Colorectal cancer screenings are not limited to colonoscopies. Below are additional screening types that may be covered as preventive care. Talk with a provider about what is right for you.

  • Fecal Immunochemical Test (FIT) every year
  • Sigmoidoscopy every 10 years combined with FIT every year
  • CT colonography every five years
  • FIT/DNA Test every one to three years

Eating a Healthy Diet
According to a report by the American Institute for Cancer Research and the World Cancer Research Fund, there is strong evidence that eating a well-balanced diet of fiber-rich fruits and vegetables, whole grains, and dairy products may reduce the risk of developing colon cancer. Cutting down on fat and sugar may also help mitigate risk.

Additionally, the report found that participants who ate more meat increased their likelihood of being diagnosed with colon cancer. Eating red meats, processed meats, and fried meats may pose an increased risk and should be consumed in moderation or avoided.

Exercising and Maintaining a Healthy Weight
Research cited by the National Cancer Institute suggests individuals who engaged in the highest levels of physical activity had a 19% lower risk of colon cancer than those who were least physically active. Being physically active also helps with managing weight and obesity, another risk factor for colon cancer. Adults should strive for 150 to 300 (about 30 to 60 minutes per day) minutes of moderate-intensity or 75 to 150 minutes of vigorous-intensity activity each week, or a combination of these for substantial health benefits.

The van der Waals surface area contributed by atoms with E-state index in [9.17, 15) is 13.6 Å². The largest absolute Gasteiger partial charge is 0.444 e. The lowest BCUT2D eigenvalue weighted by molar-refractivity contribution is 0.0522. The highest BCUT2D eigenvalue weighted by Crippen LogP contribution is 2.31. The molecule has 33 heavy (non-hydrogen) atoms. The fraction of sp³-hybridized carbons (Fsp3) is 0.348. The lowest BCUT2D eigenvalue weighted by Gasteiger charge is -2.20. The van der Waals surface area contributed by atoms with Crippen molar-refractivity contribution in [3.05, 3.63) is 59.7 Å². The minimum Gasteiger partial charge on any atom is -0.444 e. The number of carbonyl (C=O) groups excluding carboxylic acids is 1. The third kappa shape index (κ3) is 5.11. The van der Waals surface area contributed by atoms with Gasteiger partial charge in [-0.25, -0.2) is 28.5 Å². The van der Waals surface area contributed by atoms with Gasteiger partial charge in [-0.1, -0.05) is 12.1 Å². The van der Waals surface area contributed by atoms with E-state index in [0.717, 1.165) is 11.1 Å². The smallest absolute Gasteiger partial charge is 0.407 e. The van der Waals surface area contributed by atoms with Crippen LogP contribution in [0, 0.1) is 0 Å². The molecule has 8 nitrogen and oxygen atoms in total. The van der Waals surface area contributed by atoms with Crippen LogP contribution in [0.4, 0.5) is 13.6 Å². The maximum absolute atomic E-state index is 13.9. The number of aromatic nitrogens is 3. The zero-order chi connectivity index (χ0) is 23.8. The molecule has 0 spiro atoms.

Limiting Alcohol
Consuming three or more alcoholic drinks per day is linked to an increased risk for colon cancer. Sutter Health Plus members who struggle with substance use may self-refer to secure virtual or in-person visits for substance use disorder services through U.S. Behavioral Health Plan, California. Call 855-202-0984 or visit to learn more.

Quitting Smoking
Research suggests that smoking 40 cigarettes (two packs) a day increases the risk of colon cancer by about 40%—and nearly doubles the risk for mortality. Reaching out for help can be the first step toward quitting smoking.
Sutter Health Plus members have access to a Health Coaching program offering one-on-one support by phone for maintaining a healthy weight and tobacco cessation and at no cost share. To learn more, call the coaching team at 866-961-8513 or visit

Sources include American Cancer Society; American Institute for Cancer Research and the World Cancer Research Fund; National Cancer Institute; U.S. Preventive Services Task Force

Sixteen Network Hospitals Honored for Reducing C-Section Births

Posted by on Dec 8, 2021 in Network, Quality

Few occasions in life are as memorable as the birth of a new baby—and during this time mothers and their babies deserve the best care available. Sutter Health Plus is pleased that many of its network hospitals were recognized by the California Health and Human Services Agency (CHHS) for reducing cesarean section (C-section) births for first-time moms with low-risk pregnancies.

Sixteen Sutter Health Plus network hospitals were named in the state’s 2021 Maternity Care Honor Roll:

  • Alta Bates Summit Medical Center – Alta Bates Campus
  • California Pacific Medical Center – Mission Bernal and Van Ness Campus
  • Eden Medical Center
  • El Camino Hospital – Los Gatos
  • Lucile Packard Children’s Hospital – Palo Alto
  • Memorial Medical Center
  • Mills-Peninsula Medical Center
  • St. Joseph’s Medical Center
  • Sutter Davis Hospital
  • Sutter Delta Medical Center
  • Sutter Maternity & Surgery Center of Santa Cruz
  • Sutter Medical Center, Sacramento
  • Sutter Roseville Medical Center
  • Sutter Solano Medical Center
  • Sutter Tracy Community Hospital
  • Watsonville Community Hospital

When complications arise during pregnancy, C-sections can save the lives of mothers and babies. However, some women undergo the surgery for no medical reason, exposing both mother and baby to potentially avoidable risks. To respond to the rise in unnecessary C-sections, the U.S. Department of Health and Human Services adopted the Healthy People 2030 target of reducing nationwide C-section rates for low-risk, first-births to 23.9 percent. The Maternity Care Honor Roll acknowledges hospitals that have achieved—and in many cases gone beyond—that goal.